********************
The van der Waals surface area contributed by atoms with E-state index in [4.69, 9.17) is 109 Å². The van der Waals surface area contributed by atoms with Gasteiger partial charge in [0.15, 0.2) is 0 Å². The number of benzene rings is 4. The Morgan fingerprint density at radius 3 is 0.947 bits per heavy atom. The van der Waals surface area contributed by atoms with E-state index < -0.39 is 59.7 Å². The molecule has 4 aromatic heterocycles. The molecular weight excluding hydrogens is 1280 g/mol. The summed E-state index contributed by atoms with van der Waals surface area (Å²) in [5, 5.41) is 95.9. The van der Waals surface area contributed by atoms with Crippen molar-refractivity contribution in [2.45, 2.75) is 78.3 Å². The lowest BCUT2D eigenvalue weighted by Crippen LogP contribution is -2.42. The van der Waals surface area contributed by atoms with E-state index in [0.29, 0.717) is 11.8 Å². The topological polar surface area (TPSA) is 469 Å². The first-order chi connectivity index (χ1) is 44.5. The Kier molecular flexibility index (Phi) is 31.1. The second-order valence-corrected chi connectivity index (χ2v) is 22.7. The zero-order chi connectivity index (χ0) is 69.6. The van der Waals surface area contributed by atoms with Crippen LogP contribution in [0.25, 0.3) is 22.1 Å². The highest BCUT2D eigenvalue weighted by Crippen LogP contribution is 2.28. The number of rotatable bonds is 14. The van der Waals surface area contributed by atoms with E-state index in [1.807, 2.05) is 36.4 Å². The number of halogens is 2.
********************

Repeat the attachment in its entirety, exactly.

The van der Waals surface area contributed by atoms with E-state index in [4.69, 9.17) is 109 Å². The van der Waals surface area contributed by atoms with Gasteiger partial charge in [0.15, 0.2) is 0 Å². The number of benzene rings is 4. The Morgan fingerprint density at radius 3 is 0.947 bits per heavy atom. The van der Waals surface area contributed by atoms with E-state index < -0.39 is 59.7 Å². The molecule has 4 aromatic heterocycles. The molecular weight excluding hydrogens is 1280 g/mol. The summed E-state index contributed by atoms with van der Waals surface area (Å²) in [5, 5.41) is 95.9. The van der Waals surface area contributed by atoms with Crippen molar-refractivity contribution in [2.45, 2.75) is 78.3 Å². The lowest BCUT2D eigenvalue weighted by Crippen LogP contribution is -2.42. The van der Waals surface area contributed by atoms with E-state index in [0.29, 0.717) is 11.8 Å². The topological polar surface area (TPSA) is 469 Å². The first-order chi connectivity index (χ1) is 44.5. The Kier molecular flexibility index (Phi) is 31.1. The second-order valence-corrected chi connectivity index (χ2v) is 22.7. The zero-order chi connectivity index (χ0) is 69.6. The van der Waals surface area contributed by atoms with Crippen LogP contribution in [0.25, 0.3) is 22.1 Å². The highest BCUT2D eigenvalue weighted by Crippen LogP contribution is 2.28. The number of rotatable bonds is 14. The van der Waals surface area contributed by atoms with E-state index in [1.807, 2.05) is 36.4 Å². The number of halogens is 2.